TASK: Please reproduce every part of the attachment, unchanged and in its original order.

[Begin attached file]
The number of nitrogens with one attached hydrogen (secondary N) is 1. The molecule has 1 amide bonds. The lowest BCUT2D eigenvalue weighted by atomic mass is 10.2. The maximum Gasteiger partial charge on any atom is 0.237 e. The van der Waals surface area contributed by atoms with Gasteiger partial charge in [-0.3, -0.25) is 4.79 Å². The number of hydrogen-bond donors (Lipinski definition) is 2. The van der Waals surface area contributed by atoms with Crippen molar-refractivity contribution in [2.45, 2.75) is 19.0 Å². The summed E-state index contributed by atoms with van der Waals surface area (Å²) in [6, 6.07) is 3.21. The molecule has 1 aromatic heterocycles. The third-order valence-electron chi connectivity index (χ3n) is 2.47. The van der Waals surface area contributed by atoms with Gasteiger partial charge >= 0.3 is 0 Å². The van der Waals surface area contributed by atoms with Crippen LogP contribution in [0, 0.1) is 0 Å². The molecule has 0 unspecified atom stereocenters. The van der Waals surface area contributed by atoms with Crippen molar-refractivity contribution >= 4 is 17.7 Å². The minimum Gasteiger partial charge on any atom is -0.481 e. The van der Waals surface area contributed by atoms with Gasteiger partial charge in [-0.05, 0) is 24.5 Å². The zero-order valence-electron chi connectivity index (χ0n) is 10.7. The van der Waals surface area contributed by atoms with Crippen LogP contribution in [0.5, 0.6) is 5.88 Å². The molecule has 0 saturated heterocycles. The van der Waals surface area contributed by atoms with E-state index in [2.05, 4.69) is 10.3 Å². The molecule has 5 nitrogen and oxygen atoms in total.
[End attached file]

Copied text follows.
The number of nitrogens with one attached hydrogen (secondary N) is 1. The molecule has 1 amide bonds. The lowest BCUT2D eigenvalue weighted by atomic mass is 10.2. The maximum Gasteiger partial charge on any atom is 0.237 e. The van der Waals surface area contributed by atoms with Gasteiger partial charge in [-0.3, -0.25) is 4.79 Å². The number of hydrogen-bond donors (Lipinski definition) is 2. The van der Waals surface area contributed by atoms with Crippen molar-refractivity contribution in [2.45, 2.75) is 19.0 Å². The summed E-state index contributed by atoms with van der Waals surface area (Å²) in [6, 6.07) is 3.21. The molecule has 1 aromatic heterocycles. The third-order valence-electron chi connectivity index (χ3n) is 2.47. The van der Waals surface area contributed by atoms with Gasteiger partial charge >= 0.3 is 0 Å². The van der Waals surface area contributed by atoms with Crippen LogP contribution in [0, 0.1) is 0 Å². The molecule has 0 unspecified atom stereocenters. The van der Waals surface area contributed by atoms with Crippen molar-refractivity contribution >= 4 is 17.7 Å². The minimum Gasteiger partial charge on any atom is -0.481 e. The van der Waals surface area contributed by atoms with Gasteiger partial charge in [-0.05, 0) is 24.5 Å². The zero-order valence-electron chi connectivity index (χ0n) is 10.7. The van der Waals surface area contributed by atoms with Crippen LogP contribution in [0.5, 0.6) is 5.88 Å². The molecule has 0 saturated heterocycles. The van der Waals surface area contributed by atoms with E-state index in [2.05, 4.69) is 10.3 Å². The molecule has 5 nitrogen and oxygen atoms in total.